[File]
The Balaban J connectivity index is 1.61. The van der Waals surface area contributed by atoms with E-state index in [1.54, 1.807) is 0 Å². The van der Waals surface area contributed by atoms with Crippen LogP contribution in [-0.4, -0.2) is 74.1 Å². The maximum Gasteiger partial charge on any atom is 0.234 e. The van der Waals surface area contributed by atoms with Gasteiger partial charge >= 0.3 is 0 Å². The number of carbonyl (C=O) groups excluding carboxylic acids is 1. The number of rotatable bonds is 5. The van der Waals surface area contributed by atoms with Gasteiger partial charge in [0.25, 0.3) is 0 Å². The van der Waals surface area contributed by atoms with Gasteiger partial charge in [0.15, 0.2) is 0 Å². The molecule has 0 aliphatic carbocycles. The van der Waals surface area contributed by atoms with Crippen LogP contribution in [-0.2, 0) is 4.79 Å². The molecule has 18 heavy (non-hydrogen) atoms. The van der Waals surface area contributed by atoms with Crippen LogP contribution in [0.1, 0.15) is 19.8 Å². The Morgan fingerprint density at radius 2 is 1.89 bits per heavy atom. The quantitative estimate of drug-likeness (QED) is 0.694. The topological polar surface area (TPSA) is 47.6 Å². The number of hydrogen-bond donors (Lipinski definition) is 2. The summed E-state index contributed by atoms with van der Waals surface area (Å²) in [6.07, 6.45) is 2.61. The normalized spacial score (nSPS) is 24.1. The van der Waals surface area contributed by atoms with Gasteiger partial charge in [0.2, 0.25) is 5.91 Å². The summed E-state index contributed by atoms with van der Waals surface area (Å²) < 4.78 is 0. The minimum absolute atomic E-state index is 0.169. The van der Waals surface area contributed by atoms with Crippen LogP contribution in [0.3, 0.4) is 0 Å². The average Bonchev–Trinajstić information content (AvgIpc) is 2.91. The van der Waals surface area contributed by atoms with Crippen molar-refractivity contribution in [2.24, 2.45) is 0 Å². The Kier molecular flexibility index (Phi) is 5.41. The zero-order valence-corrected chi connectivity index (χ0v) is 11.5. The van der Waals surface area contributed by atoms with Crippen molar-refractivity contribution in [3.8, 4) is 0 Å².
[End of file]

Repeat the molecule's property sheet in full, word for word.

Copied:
The Balaban J connectivity index is 1.61. The van der Waals surface area contributed by atoms with E-state index in [1.54, 1.807) is 0 Å². The van der Waals surface area contributed by atoms with Crippen LogP contribution in [-0.4, -0.2) is 74.1 Å². The maximum Gasteiger partial charge on any atom is 0.234 e. The van der Waals surface area contributed by atoms with Gasteiger partial charge >= 0.3 is 0 Å². The number of carbonyl (C=O) groups excluding carboxylic acids is 1. The number of rotatable bonds is 5. The van der Waals surface area contributed by atoms with Gasteiger partial charge in [0.25, 0.3) is 0 Å². The van der Waals surface area contributed by atoms with Gasteiger partial charge in [0.15, 0.2) is 0 Å². The molecule has 0 aliphatic carbocycles. The van der Waals surface area contributed by atoms with Crippen LogP contribution in [-0.2, 0) is 4.79 Å². The molecule has 18 heavy (non-hydrogen) atoms. The van der Waals surface area contributed by atoms with Crippen LogP contribution in [0.1, 0.15) is 19.8 Å². The Morgan fingerprint density at radius 2 is 1.89 bits per heavy atom. The quantitative estimate of drug-likeness (QED) is 0.694. The topological polar surface area (TPSA) is 47.6 Å². The number of hydrogen-bond donors (Lipinski definition) is 2. The summed E-state index contributed by atoms with van der Waals surface area (Å²) in [6.07, 6.45) is 2.61. The normalized spacial score (nSPS) is 24.1. The van der Waals surface area contributed by atoms with Gasteiger partial charge in [0.2, 0.25) is 5.91 Å². The summed E-state index contributed by atoms with van der Waals surface area (Å²) < 4.78 is 0. The minimum absolute atomic E-state index is 0.169. The van der Waals surface area contributed by atoms with Crippen LogP contribution in [0.3, 0.4) is 0 Å². The average Bonchev–Trinajstić information content (AvgIpc) is 2.91. The van der Waals surface area contributed by atoms with Crippen molar-refractivity contribution in [2.24, 2.45) is 0 Å². The Kier molecular flexibility index (Phi) is 5.41. The zero-order valence-corrected chi connectivity index (χ0v) is 11.5. The van der Waals surface area contributed by atoms with Crippen molar-refractivity contribution in [3.8, 4) is 0 Å².